We believe housing is a basic human right. Stable housing supports and enhances health, well-being and community connectedness. Yet, for thousands of people experiencing intellectual and developmental disabilities (IDD) in our region, housing security is an escalating crisis. Decades of policy inaction, compounded by woefully inaccurate data, skyrocketing costs of living in the Pacific Northwest and an unprecedented number of aging caregivers, is leaving individuals with IDD and their families with few housing options.
At the state and national level, data used to quantify the IDD population drives decision-making related to investments in housing, support services and programs allocated for the disability community. However, the data being used is more than 25 years old, almost as old as the Americans with Disabilities Act (ADA) that passed in 1990. This lack of data is hugely problematic and renders an entire segment of our population invisible and undercounted. Given that the number of individuals impacted is likely far greater than previously realized, urgent and inclusive action is needed to create housing options now and into the future. We must close this information gap so that we can advance policies, programs and solutions that provide the IDD community with safe, affordable and stable housing.
Of the very limited data for those individuals counted, there are an estimated 24,000 adults with IDD in the region who face housing insecurity now and in the coming years. Of those adults, 70% in Southwest Washington and 61% in Oregon live with family members, and one-quarter to a half of those family members are aging parents who lack an affordable housing option for their children once they are no longer able to provide care.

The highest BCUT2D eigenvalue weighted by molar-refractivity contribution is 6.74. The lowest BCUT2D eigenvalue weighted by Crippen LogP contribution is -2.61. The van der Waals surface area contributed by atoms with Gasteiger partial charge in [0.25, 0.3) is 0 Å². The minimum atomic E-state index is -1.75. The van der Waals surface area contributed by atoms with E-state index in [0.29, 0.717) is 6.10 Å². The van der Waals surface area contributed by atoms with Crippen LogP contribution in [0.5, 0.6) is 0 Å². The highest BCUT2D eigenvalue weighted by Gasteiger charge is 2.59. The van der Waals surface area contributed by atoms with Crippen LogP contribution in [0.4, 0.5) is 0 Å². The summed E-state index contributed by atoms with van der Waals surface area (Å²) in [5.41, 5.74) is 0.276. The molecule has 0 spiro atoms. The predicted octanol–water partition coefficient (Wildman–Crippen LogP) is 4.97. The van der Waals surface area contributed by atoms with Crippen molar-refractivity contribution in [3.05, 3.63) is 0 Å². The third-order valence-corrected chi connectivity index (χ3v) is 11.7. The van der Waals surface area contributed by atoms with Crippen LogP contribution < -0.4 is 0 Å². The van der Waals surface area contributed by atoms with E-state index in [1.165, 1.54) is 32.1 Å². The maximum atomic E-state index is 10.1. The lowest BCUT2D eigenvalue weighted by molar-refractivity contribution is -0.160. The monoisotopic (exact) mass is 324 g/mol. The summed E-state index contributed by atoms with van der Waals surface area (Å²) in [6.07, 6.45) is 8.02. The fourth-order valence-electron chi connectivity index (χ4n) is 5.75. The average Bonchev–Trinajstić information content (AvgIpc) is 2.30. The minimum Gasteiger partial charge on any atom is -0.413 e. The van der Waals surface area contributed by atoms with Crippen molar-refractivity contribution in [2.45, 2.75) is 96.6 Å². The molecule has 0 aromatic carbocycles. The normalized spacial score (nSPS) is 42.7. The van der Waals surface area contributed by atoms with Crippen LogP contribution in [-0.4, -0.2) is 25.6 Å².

What will happen to these individuals?
The Kuni Foundation is committed to ensuring that people experiencing IDD have more choices when it comes to housing. To better understand the current housing landscape, the needs and hopes of the IDD community and the barriers that stifle collaboration, innovation and options, we directly engaged individuals with lived experiences, IDD advocates, caregivers, housing agencies and developers in Oregon and Southwest Washington. We heard again and again the urgent need for better and more current data.
As a result we commissioned ECONorthwest to do a study to quantify the number of people experiencing IDD in Oregon and Southwest Washington, document the current living situations, highlight the gap in housing supply and identify possible solutions. The result: Housing Needs for Individuals with Intellectual and Developmental Disabilities.
The following are key highlights and data points in the study:
- The current living situations for individuals experiencing IDD
- The severe lack of data on IDD prevalence and its implications
- The urgent need for affordable housing
- The lack of coordination between housing and service agencies, and how that impacts individuals with IDD and their families
- Proposed solutions, such as improving data collection efforts, increasing housing options and improving housing and service coordination
We invite you to read the full study and our companion piece, From Invisibility to Inclusion: Increasing Housing Options for People Experiencing Intellectual and Developmental Disabilities.
Please visit our Advocacy page to download resources and tools to spread the word about this urgent situation.
We are eager to work alongside a cross-sector constellation of partners to increase the visibility of people experiencing IDD and advance solutions that will ensure access to a spectrum of affordable housing options, now and for the future.